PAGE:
List of time zones
- Kiribati Line Islands (except U.S. dependencies - see UTC-11)
- Samoa (during Daylight Saving Time)
- New Zealand: Tokelau
- Kiribati: Phoenix Islands
- New Zealand (during Daylight Saving Time)
- South Pole (during Daylight Saving Time)
- Kiribati: Gilbert Islands
- Marshall Islands
- New Zealand
- Russia: Chukotka, Kamchatka
- South Pole
- Wake Island
- Wallis and Futuna
- Australia: Australian Capital Territory, New South Wales, Tasmania, Victoria (Australian Eastern Daylight Time)
- Federated States of Micronesia: Kosrae, Pohnpei
- New Caledonia
- Russia: Kuril Islands, Magadan Oblast, Sakha
- Solomon Islands
- Australia: Australian Capital Territory, almost all of New South Wales, Queensland, Tasmania, Victoria (Australian Eastern Standard Time)
- Federated States of Micronesia: Chuuk, Yap
- Northern Mariana Islands
- Papua New Guinea
- Russia: Primorsky Krai, Khabarovsk Krai, Yakutia, Sakhalin Island
- Australia: Northern Territory, South Australia, Broken Hill (New South Wales) (Australian Central Standard Time)
- East Timor
- Indonesia (eastern): Maluku, Papua
- South Korea
- Russia: Amur Oblast, Zabaykalsky Krai, Yakutia
- Australia: Western Australia (Australian Western Standard Time)
- China While China "should" geographically be in several time zones the Central Government has declared Beijing time to be official in all of China even as far west as Tibet. While this makes travel a lot easier, it leads to sunrises at 9 am and other strange things.
- Hong Kong
- Indonesia (central): Bali, Nusa Tenggara, Sulawesi, East and South Kalimantan
- Mongolia (most of country)
- Russia: Buryatia, Irkutsk Oblast
- Christmas Island (Australia)
- Indonesia (western): Java, Sumatra, West and Central Kalimantan
- Mongolia (Hovd, Uvs, and Bayan-Ölgii)
- Russia: Kemerovo, Khakassia, Krasnoyarsk Krai, Tomsk, Tuva
- British Indian Ocean Territory (CIA)
- Kazakhstan (Eastern)
- Russia: Altai Krai, Altai Republic, Novosibirsk Oblast, Omsk Oblast, Tomsk Oblast
- British Indian Ocean Territory (NAO)
- French Southern and Antarctic Lands
- Heard Island and McDonald Islands
- Kazakhstan (Western)
- Russia: Astrakhan, Bashkortostan, Chelyabinsk, Kurgan, Orenburg, Perm, Saratov, Sverdlovsk, Tyumen, Ulyanovsk, Volgograd
- Russia: most of European portion, including Moscow, Saint Petersburg, Rostov on Don, Novaya Zemlya, Franz Josef Land, and all railroads throughout Russia including Samara, Udmurtia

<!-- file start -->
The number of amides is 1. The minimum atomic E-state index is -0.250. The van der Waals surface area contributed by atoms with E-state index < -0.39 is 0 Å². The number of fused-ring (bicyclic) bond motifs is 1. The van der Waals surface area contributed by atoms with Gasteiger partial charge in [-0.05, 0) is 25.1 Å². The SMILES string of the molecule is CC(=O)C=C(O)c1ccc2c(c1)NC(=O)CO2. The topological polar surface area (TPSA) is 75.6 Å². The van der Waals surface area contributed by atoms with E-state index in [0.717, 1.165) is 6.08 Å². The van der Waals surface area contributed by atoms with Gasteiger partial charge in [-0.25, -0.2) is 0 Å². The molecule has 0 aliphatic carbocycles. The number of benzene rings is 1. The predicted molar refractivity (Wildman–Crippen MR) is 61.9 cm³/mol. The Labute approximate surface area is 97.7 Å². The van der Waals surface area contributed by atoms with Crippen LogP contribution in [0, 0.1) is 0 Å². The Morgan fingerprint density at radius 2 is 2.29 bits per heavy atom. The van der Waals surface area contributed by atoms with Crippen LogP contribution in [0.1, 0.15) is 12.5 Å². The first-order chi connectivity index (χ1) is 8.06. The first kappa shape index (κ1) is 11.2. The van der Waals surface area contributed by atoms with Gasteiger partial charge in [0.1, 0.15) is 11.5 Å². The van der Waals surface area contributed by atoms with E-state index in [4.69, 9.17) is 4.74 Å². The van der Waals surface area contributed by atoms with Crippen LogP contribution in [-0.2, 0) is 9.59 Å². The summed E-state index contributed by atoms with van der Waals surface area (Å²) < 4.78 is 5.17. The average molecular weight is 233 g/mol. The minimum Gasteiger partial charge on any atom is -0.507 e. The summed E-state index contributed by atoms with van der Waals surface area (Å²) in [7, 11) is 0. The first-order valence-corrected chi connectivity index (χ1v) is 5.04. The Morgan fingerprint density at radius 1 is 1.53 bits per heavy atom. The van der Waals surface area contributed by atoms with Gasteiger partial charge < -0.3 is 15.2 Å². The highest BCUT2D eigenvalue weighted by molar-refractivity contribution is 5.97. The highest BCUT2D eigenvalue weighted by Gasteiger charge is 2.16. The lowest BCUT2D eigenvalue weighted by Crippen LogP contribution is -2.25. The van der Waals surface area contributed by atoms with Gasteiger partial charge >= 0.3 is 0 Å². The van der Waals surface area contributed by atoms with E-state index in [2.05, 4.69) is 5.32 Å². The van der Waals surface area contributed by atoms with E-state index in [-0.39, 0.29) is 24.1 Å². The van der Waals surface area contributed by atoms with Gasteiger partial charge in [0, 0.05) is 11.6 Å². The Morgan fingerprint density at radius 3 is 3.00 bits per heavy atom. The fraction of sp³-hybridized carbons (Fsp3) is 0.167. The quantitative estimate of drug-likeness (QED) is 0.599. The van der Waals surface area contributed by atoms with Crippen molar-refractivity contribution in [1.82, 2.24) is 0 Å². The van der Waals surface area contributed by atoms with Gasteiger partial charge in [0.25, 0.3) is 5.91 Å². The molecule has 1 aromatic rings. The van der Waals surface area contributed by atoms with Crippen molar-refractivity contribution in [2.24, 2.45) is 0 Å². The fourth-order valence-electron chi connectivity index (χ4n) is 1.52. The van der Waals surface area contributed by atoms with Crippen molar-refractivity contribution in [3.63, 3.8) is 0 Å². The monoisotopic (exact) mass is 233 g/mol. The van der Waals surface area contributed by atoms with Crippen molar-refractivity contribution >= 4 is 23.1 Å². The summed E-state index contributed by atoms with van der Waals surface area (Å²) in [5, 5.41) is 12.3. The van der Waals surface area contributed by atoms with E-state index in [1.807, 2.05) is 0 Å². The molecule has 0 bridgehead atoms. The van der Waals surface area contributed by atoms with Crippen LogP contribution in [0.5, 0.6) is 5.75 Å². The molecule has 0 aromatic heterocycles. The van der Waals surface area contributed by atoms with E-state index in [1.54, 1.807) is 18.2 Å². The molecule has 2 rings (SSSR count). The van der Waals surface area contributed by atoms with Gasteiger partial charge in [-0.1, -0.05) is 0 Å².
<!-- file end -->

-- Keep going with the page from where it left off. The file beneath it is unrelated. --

- United Arab Emirates
- Russia: Kaliningrad Oblast
- Saudi Arabia
- Democratic Republic of the Congo (eastern)
- Russia: Kaliningrad Oblast
- South Africa
- Bosnia and Herzegovina
- Central African Republic
- Republic of the Congo
- Democratic Republic of the Congo (western)
- Czech Republic
- Equatorial Guinea
- Republic of Macedonia
- San Marino
- Vatican City
- Burkina Faso
- Bouvet Island
- Canary Islands
- Cote d'Ivoire
- Faroe Islands
- Greenland (northeastern)
- Isle of Man
- Northern Ireland
- Saint Helena
- Sierra Leone
- Sao Tome and Principe
- United Kingdom
- Western Sahara
- Fernando de Noronha (Brazil)
- South Georgia and the South Sandwich Islands
- Trindade and Martim Vaz (uninhabited islands) (Brazil)
- Brazil: Brasilia, Rio, São Paulo, Fortaleza, Maceio, Recife, Salvador etc.
- French Guiana
- Greenland (central)
- Saint Pierre and Miquelon
- Antigua and Barbuda
- Brazil: Boa Vista, Campo Grande, Manaus
- Canada ("Atlantic Time"): Labrador, New Brunswick, Nova Scotia, Prince Edward Island, eastern Quebec
- Dominican Republic
- Falkland Islands
- Greenland (west)
- Netherlands Antilles
- Puerto Rico
- Saint Kitts and Nevis
- Saint Lucia
- Saint Vincent and the Grenadines
- Trinidad and Tobago
- U.S. Virgin Islands
- Brazil: Acre
- Canada ("Eastern Time"): Nunavut, most of Ontario, most of Quebec
- Cayman Islands
- Navassa Island
- Turks and Caicos Islands
- United States of America ("Eastern Time"): Maine, New Hampshire, Vermont, Massachusetts, Connecticut, Rhode Island, New York, Michigan except extreme northwestern counties, Indiana except the southwest and northwest corners, Ohio, Pennsylvania, New Jersey, eastern Kentucky, West Virginia, Virginia, Washington, D.C., Maryland, Delaware, eastern Tennessee, North Carolina, Georgia, South Carolina, Florida except western part of panhandle.
- Canada ("Central Time"): Manitoba, Saskatchewan except for the region around Lloydminster, north-western Ontario. Saskatchewan does not use daylight time, except in Lloydminster.
- Costa Rica
- Easter Island
- El Salvador
- Galapagos Islands
- United States of America ("Central Time"): Wisconsin, Illinois, the southwest and northwest corners of Indiana, western Kentucky, western and middle Tennessee, Mississippi, Alabama, Minnesota, Iowa, Missouri, Arkansas, Louisiana, north and east North Dakota, eastern South Dakota, middle and eastern Nebraska, most of Kansas, Oklahoma, most of Texas, part of western Florida(panhandle).
- Canada ("Mountain Time"): Alberta, small eastern portion of British Columbia, both sides of Lloydminster, which lies on the Alberta–Saskatchewan border
- Mexico: Baja California Sur: Chihuahua, Nayarit, Sinaloa, Sonora. No Daylight Time in Sonora.
- United States ("Mountain Time"): southwest North Dakota, western South Dakota, western Nebraska, a sliver of Kansas, Montana, a sliver of Oregon, southern Idaho, Wyoming, Utah, Colorado, Arizona, New Mexico, a corner of Texas. No Daylight Time in Arizona, except for the Navajo Nation.
- Canada ("Pacific Time"): most of British Columbia, Yukon
- Clipperton Island
- Mexico: Baja California Norte
- Pitcairn Islands
- United States of America ("Pacific Time"): Washington, northern Idaho, most of Oregon, California, Nevada
- Cook Islands
- French Polynesia: Society Islands, Tuamotu Islands, Austral Islands
- Johnston Atoll
- United States of America: Hawaii, and Aleutian Islands in Alaska